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Wednesday, September 4, 2013

Does adopting make people high?



By Trace A. DeMeyer

I’ve been reading blogs by Christian folks who saved an orphan and plan to do it again.  Apparently using the words “Christian” and “Orphan” somehow makes this adoption business holy. “Doing God’s work,” some potential adoptive parents (PAPS) are blogging how they are so compassionate and defend it’s the Christian thing that they adopted babies - because these babies were orphans and in need and “born in another womb” decreed by God to be adopted by them.  Really.

A few PAPS were upset that no one understands how difficult it is for them as married couples to cope with infertility and no one feels sorry for them. So that makes it perfectly alright for them to go out and buy adopt that baby.  (Yup, it’s always a baby they want. They get angry if you argue with them.)  

So adopting makes them feel good. It doesn’t really matter a woman will have to sacrifice her baby for them. (Some birthmothers may also feel euphoric they gave a couple a precious baby. Maybe a few did it for cash.)  It’s a mind bender that it doesn’t enter their minds that the baby hurts and is devastated losing their mother (or father) and this wound lasts a lifetime…

There are thousands upon thousands of PAPS who want only a baby and defend their reasons why. Adoption agencies are more than happy to make their dreams come true.

I have a new theory. It’s a crazy world out there. People want to feel better so they’ll rescue someone, in this case a baby, and this “giving” back will create euphoria in their brain chemistry. I think the adoption industry has manipulated and used “adopting babies” as the wonder drug that clouds the mind from adoption reality. (They also steer clear of the adoptee perspective or Nancy Verrier’s Primal Wound in their adoption propaganda.)

So these righteous saviors of babies are on a mission to feel better about themselves. Adopting makes them high.

Read this:
Norm at normblog quotes a piece in the New York Sun about giving:
…the surprising conclusion is that giving affects our brain chemistry. For example, people who give often report feelings of euphoria, which psychologists have referred to as the "Helper's High." They believe that charitable activity induces endorphins that produce a very mild version of the sensations people get from drugs like morphine and heroin.
Norm offers a thought experiment: if a pill reproduced exactly the same brain effects, wouldn't people still give? I agree this suggests there's more to it.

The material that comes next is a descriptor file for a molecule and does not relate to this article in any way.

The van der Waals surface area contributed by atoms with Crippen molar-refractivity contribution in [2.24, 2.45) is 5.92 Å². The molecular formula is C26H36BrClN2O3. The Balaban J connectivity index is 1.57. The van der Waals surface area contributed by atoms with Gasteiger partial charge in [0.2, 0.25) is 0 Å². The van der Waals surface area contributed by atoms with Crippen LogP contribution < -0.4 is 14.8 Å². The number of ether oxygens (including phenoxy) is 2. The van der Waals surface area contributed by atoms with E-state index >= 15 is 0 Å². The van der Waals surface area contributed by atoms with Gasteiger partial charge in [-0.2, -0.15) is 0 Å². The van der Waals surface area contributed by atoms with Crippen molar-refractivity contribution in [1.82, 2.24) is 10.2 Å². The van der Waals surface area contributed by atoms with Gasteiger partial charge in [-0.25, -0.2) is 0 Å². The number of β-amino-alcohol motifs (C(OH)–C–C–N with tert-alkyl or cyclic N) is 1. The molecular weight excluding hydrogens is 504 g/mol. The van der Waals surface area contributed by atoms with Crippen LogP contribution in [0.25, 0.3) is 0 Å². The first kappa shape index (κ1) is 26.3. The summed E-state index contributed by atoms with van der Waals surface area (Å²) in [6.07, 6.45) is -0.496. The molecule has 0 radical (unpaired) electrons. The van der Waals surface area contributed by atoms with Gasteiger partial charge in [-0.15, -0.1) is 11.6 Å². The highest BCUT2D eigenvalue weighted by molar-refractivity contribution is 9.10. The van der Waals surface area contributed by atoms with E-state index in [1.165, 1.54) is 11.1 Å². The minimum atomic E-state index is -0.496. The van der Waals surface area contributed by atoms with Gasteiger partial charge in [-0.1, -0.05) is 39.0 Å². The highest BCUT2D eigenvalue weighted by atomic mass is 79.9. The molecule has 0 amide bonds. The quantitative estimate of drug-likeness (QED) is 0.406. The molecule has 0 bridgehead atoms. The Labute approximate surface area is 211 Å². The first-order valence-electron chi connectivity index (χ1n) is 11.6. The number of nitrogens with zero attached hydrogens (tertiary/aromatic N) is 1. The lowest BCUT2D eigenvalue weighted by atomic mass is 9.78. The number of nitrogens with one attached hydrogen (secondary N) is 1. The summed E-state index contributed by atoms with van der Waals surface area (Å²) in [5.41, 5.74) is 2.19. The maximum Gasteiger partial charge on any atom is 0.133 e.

Adding to that, and reflecting on my own thought processes related to giving, I think this is a good case illustrating the interactions between levels of causes in human behavior. Proximately, I often go through with a charitable act despite fretting that it will be boring, too much trouble, too costly, or otherwise unpleasant. But upon doing it, or soon afterwards, I feel a sort of euphoria I would associate with the endorphin effect described in the NY Sun article.

I will suppose that the euphoria and the associated brain chemistry register somehow in my mind -- in behaviorist terms, an association is reinforced between the feeling and the act of giving -- and this association comes into play the next time a choice for giving arises.  But even if so, the association is barely liminal, and I don't reflect along the lines of 'I'll get a nice endorphin rush if I go through with this.' Rather, I think along the lines of 'good people do things like this, and I want to be a good person despite the short-term fuss I will have to endure' -- and I think the euphoric brain chemistry is a bonus (and should be seen as a second-order cause) that keeps acts of giving on the list of thinkable, possible alternatives. The next time I am faced with a choice to give or not to, I will have inarticulate impulses pushing for it, and these impulses will be rooted in brain chemistry.

Source: http://danceswithanxiety.blogspot.com/2007/12/giving-and-brain-chemistry.html 



I do expect some people will disagree so please leave a comment... Trace

6 comments:

  1. " People want to feel better so they’ll rescue someone, in this case a baby, and this “giving” back will create euphoria in their brain chemistry."

    And in too many cases, they are 'rescuing' a child who has no need of being 'rescued' and is, in fact, not available for 'rescuing', like Veronica Brown and Baby Desirai and Baby Hope.

    ReplyDelete
    Replies
    1. You got it, Robin. And for some reason, these adopters are too high on themselves to see they are HARMING, not helping, children and their birth families. We still have to remain calm and sane - but we battle back with truth and end adoption-abduction.

      Delete
  2. Agree and that euphoria is often very visible.I've been working on a post on 'baby lust', trying to work it out and this post of yours makes it fall into place.Thanks Trace!

    ReplyDelete
    Replies
    1. Ah, GREAT MINDS think alike, dear friend!

      Delete
  3. I *love* it when science backs up my crackpot notions.

    http://snarkurchin.wordpress.com/2011/11/24/ive-figured-it-out/

    ReplyDelete
    Replies
    1. It's euphoric to come up with some of these notions!

      Delete

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